Friday, December 4, 2009

Misprunciations That Vix Us 2.0

This subject was covered in a previous blog, but with so many new words being mispronounced I have to post “Misprunciations That Vix Us 2.0”

Masonairy – Submitted via e-mail from a reader, this person is in the construction business and has to listen to people constantly refer to masonry (the craft or occupation of a mason, work constructed by a mason, esp. stonework: the crumbling masonry of ancient walls.) as masonairy. This isn’t fluffed up masonry, or even puffy looking masonry. It’s not a new construction technique whereby air is injected into the masonry thereby making it less stable. This is a common problem with humans. We hear a word like masonry, but somehow the connection from the eardrum to the brain, or perhaps the brain itself, just doesn’t quite function correctly, and we don’t hear something correctly and from thence on mispronounce it, even when we hear it correctly pronounced over and over by others. It’s amazing how the ear or brain can keep malfunctioning over and over. Users of masonairy have all the symptoms of the disease known as Suffixitis.

Revelant (Relevant): I’m reveling in the fact that coworker just used this today because it’s relevant to this blog. It is not however revelant to this blog because revelant is not a word, except to one of my coworkers. I can only shake my head on this one, could it be they suffer from ulsdexia (dyslexia)?

Pronunciation [rel-uh-vuhnt] –adjective - Bearing upon or connected with the matter in hand; pertinent: a relevant remark - Origin: 1550–60; < class="ital-inline">relevant- (s. of relevāns), special use of L, prp. of relevāre to raise, lift up.

Irregardlessly (Regardless): I think you can only pray for people who use this word. Irregardless is bad enough, but irregardlessly? Why not irregardlesslyness? On the other hand, if you can get some points using this during Scrabble, then you might get a “well played” from me, unless you’re playing with people from a concussion support group (“Hi my name is……..*looks down at name tag* Bill! – Group: “Hiiiiii ……..*group squints to see name on tag*..Bill!”), yeah that group.

Reckuhnize (Recognize): Please reckuhnize there is a hard G in this word and pronounce it, please, the word is reck-cog-nize, not reck-uh-nize. I do reckuhnize that this could be the bastard child of the phrase generally associated with the southeastern United Stated “I reckon”.

Innividual (Individual): I have no problem with you being your own person, unique, distinct; but this doesn’t give you the right to ignore the letter D in this word. Besides, innividual sounds just a little, well, inbred. Like you squeezed two words together that just shouldn’t be, like cousins.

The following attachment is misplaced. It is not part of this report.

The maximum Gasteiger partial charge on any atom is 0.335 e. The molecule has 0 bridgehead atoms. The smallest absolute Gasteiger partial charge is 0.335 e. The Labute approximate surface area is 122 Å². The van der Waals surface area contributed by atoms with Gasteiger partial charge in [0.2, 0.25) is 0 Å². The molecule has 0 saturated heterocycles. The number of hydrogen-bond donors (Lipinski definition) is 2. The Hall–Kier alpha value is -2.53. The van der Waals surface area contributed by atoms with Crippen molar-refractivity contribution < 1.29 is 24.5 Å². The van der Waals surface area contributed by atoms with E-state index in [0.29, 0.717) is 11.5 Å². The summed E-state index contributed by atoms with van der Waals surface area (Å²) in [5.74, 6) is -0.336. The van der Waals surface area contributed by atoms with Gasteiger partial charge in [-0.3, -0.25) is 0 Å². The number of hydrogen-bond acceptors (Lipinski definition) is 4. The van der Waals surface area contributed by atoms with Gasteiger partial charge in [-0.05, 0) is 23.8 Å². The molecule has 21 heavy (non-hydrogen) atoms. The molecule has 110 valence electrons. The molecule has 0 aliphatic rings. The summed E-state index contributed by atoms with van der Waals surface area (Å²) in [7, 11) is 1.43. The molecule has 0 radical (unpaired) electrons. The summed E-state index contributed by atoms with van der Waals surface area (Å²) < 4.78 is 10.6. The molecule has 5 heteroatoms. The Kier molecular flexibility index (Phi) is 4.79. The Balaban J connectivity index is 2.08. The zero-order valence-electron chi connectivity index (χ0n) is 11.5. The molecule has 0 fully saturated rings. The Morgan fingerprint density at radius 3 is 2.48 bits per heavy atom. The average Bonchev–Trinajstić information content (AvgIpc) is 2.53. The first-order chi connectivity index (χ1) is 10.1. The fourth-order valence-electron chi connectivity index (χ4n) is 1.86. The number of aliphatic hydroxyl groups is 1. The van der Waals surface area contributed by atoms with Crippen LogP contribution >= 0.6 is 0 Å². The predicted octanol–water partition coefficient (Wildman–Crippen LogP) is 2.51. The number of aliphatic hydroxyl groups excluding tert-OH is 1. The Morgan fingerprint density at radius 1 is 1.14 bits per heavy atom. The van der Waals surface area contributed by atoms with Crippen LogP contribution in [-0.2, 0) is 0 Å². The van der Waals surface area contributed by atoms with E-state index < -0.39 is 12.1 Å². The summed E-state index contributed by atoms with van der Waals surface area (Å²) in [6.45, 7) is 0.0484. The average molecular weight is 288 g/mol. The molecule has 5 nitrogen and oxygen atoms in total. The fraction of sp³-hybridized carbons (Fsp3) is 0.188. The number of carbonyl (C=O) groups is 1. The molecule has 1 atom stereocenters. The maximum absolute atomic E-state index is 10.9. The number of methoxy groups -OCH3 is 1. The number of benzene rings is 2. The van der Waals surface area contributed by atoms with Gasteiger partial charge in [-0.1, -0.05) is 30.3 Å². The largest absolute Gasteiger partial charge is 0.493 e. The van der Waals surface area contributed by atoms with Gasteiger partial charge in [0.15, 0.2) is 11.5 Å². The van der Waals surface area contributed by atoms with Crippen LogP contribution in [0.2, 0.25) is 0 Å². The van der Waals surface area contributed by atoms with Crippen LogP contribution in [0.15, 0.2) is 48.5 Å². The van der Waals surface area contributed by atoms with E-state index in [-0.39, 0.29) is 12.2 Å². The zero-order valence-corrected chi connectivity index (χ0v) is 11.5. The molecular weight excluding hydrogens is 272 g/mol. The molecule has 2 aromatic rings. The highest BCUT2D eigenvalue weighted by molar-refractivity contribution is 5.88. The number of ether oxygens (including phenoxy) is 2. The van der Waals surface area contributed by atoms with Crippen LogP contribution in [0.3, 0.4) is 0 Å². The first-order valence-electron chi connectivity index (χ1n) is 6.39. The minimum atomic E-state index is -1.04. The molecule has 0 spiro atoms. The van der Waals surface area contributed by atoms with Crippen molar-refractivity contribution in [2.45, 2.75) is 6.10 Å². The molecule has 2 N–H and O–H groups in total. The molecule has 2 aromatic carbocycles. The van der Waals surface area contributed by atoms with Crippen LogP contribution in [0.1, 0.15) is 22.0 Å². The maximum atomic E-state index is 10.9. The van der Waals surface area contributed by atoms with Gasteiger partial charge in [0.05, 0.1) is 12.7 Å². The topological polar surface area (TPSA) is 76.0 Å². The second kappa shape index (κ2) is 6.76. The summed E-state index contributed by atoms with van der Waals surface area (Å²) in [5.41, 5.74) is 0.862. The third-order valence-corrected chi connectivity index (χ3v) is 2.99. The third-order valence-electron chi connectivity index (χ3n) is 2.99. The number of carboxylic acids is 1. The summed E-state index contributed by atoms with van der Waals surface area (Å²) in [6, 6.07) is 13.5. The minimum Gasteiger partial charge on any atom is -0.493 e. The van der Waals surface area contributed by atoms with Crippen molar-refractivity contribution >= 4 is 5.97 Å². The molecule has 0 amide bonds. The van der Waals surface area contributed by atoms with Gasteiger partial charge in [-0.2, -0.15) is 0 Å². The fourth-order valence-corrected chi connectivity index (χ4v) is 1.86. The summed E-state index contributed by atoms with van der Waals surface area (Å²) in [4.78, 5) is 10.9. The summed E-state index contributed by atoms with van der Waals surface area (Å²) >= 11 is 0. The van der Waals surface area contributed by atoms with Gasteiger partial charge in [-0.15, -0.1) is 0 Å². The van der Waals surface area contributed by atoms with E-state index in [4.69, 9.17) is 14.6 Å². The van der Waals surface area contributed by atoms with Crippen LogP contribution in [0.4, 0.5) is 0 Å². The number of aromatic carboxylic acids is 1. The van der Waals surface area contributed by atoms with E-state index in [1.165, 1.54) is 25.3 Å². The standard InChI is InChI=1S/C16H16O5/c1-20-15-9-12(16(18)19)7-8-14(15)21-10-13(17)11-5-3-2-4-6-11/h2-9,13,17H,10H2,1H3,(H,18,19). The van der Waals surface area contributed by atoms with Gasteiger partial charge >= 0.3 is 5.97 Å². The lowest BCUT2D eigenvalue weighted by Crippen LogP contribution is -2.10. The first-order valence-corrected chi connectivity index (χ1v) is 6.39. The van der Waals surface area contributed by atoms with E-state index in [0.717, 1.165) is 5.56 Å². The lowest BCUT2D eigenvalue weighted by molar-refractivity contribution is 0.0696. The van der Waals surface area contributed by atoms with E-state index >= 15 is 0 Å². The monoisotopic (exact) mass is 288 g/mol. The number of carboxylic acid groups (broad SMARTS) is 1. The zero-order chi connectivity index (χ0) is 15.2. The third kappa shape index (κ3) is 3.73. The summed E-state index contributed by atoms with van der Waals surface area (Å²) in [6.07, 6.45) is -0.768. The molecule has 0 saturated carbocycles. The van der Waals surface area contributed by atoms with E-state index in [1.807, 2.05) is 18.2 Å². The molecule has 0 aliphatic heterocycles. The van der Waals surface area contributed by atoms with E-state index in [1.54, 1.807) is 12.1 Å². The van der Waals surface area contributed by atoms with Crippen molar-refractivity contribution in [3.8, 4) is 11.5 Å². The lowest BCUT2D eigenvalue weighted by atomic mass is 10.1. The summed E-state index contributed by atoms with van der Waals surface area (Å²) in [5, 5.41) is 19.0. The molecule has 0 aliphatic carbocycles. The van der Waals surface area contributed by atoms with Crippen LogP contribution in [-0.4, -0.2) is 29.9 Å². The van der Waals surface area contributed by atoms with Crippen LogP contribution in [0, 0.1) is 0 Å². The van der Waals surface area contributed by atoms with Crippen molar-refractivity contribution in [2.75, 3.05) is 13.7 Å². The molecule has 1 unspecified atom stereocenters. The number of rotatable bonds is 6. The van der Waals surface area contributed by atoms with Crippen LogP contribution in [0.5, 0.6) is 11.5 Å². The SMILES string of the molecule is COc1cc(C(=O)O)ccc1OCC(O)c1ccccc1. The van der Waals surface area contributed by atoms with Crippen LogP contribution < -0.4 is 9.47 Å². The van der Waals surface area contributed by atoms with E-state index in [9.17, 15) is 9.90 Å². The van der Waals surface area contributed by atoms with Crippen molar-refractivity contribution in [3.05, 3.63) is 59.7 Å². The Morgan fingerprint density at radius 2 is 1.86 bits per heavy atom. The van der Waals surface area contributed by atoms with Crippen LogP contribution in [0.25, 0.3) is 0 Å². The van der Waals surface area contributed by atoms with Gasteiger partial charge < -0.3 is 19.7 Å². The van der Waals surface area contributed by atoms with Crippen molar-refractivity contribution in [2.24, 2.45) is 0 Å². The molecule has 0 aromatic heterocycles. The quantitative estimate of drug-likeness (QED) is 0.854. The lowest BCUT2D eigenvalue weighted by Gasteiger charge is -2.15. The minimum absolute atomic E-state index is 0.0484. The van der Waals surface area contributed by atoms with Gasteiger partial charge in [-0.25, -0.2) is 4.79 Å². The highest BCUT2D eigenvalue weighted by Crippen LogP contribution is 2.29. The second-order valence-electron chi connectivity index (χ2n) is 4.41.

Bohemoth (Behemoth): I have a friend who’s got a real problem with this word. He understands that it starts with a soft buh followed by heemuth, he just doesn’t agree with it. To him it should be pronounced BO-heemuth, partly because it’s describing any creature or thing of monstrous size or power and therefore I guess deserves a strong BOH at the beginning, whatever, blog worthy.

Eltz, Eltzwhere (Else, Elsewhere): Warning, once you are aware of this debauchery it may haunt you. Like some noxious fad that irks you whenever you see it (UGG boots come to mind) this word will do the same in its many incarnations like auditory nails on the chalkboard. There is no t in this word, there is no z in this word, it’s basically a L sound followed by a S sound, Ellllssssss. No T, no Z. And when you confound this egregious disrespect for the English language by saying eltzwhere? Well, then you might find yourself reading about yourself on a blog when someone sends you a link....yeah you, reader, they’re talking about you.

Superseeded – Now I admit, superseeded may have plenty of applicable uses, perhaps as two words or hyphenated. If you are however referring, say in an official document, to the fact that some of your work is superseded by some other work, and you type in superseeded, then I might have to object, and make obtuse references to agriculture or fertility to make fun of you. Contributed by S.H.

Siddown – Like cojoined twins, these words need an operation. Sit and down should not be conjugated siddown. If you have a dog named Sid and need to tell it “down” then saying “siddown!” may be acceptable, otherwise, not so much.

PreDaytor/Accoomulate/Rellowcate – In an apparent attempt to change common pronunciations of the English language a co-worker has taken some very common words and just butchered them. This isn’t British English, Old-English, some attempt at modernization, or even some attempt at “renewance” (coming soon in Wurds That Just R’unt 2.0), it’s just plain manglage. In referring to the movie Predator (with Arnold) the person said “just like in the movie preee-daytor”. It took his fellow co-workers about 5 minutes to determine what movie he was “act tuh lee” talking about (yep, same person). He’s also been known to describe items as “acoomoolating” (accumulate) and/or of having to “rellowcate” (relocate) items. I will not stand for it! Well, okay, I’ll stand for it, but I’ll also blog about it.

Coming Soon!: Wurds That Just R-unt 2.0

If you enjoy words as much as I do, or somewhat less, you'll be sure to enjoy "The Superior Persons Book of Words, Volumes I, II, and III", by Peter Bowler. Small easy to read books made up of funny words with even funnier anecdotes about their usage, much like this blog, I hope. I own the set myself.

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